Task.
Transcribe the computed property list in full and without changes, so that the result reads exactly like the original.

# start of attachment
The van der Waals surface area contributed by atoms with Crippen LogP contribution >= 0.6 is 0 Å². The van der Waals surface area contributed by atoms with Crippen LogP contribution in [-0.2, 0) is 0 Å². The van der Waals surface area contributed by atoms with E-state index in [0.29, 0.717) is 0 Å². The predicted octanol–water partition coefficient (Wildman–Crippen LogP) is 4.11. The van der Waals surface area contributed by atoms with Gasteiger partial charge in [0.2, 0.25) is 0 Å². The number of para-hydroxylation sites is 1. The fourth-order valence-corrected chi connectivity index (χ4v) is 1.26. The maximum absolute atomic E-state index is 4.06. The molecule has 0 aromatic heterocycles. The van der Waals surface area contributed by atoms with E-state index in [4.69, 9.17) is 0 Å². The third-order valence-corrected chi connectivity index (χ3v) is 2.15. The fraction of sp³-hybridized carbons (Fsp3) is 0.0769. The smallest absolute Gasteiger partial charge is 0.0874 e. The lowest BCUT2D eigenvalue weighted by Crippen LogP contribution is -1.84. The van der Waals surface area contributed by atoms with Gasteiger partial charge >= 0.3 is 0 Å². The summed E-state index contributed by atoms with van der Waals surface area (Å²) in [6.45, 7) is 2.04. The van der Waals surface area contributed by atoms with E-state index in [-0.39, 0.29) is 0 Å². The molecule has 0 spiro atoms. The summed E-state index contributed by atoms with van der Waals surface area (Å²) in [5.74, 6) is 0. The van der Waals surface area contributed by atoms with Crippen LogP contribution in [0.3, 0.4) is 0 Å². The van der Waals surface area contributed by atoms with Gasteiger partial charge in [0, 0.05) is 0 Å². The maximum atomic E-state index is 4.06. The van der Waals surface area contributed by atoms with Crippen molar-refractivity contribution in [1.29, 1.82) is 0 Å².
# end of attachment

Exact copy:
The van der Waals surface area contributed by atoms with Crippen LogP contribution >= 0.6 is 0 Å². The van der Waals surface area contributed by atoms with Crippen LogP contribution in [-0.2, 0) is 0 Å². The van der Waals surface area contributed by atoms with E-state index in [0.29, 0.717) is 0 Å². The predicted octanol–water partition coefficient (Wildman–Crippen LogP) is 4.11. The van der Waals surface area contributed by atoms with Gasteiger partial charge in [0.2, 0.25) is 0 Å². The number of para-hydroxylation sites is 1. The fourth-order valence-corrected chi connectivity index (χ4v) is 1.26. The maximum absolute atomic E-state index is 4.06. The molecule has 0 aromatic heterocycles. The van der Waals surface area contributed by atoms with E-state index in [4.69, 9.17) is 0 Å². The third-order valence-corrected chi connectivity index (χ3v) is 2.15. The fraction of sp³-hybridized carbons (Fsp3) is 0.0769. The smallest absolute Gasteiger partial charge is 0.0874 e. The lowest BCUT2D eigenvalue weighted by Crippen LogP contribution is -1.84. The van der Waals surface area contributed by atoms with Gasteiger partial charge >= 0.3 is 0 Å². The summed E-state index contributed by atoms with van der Waals surface area (Å²) in [6.45, 7) is 2.04. The van der Waals surface area contributed by atoms with E-state index in [-0.39, 0.29) is 0 Å². The molecule has 0 spiro atoms. The summed E-state index contributed by atoms with van der Waals surface area (Å²) in [5.74, 6) is 0. The van der Waals surface area contributed by atoms with Crippen LogP contribution in [0.3, 0.4) is 0 Å². The van der Waals surface area contributed by atoms with Gasteiger partial charge in [0, 0.05) is 0 Å². The maximum atomic E-state index is 4.06. The van der Waals surface area contributed by atoms with Crippen molar-refractivity contribution in [1.29, 1.82) is 0 Å².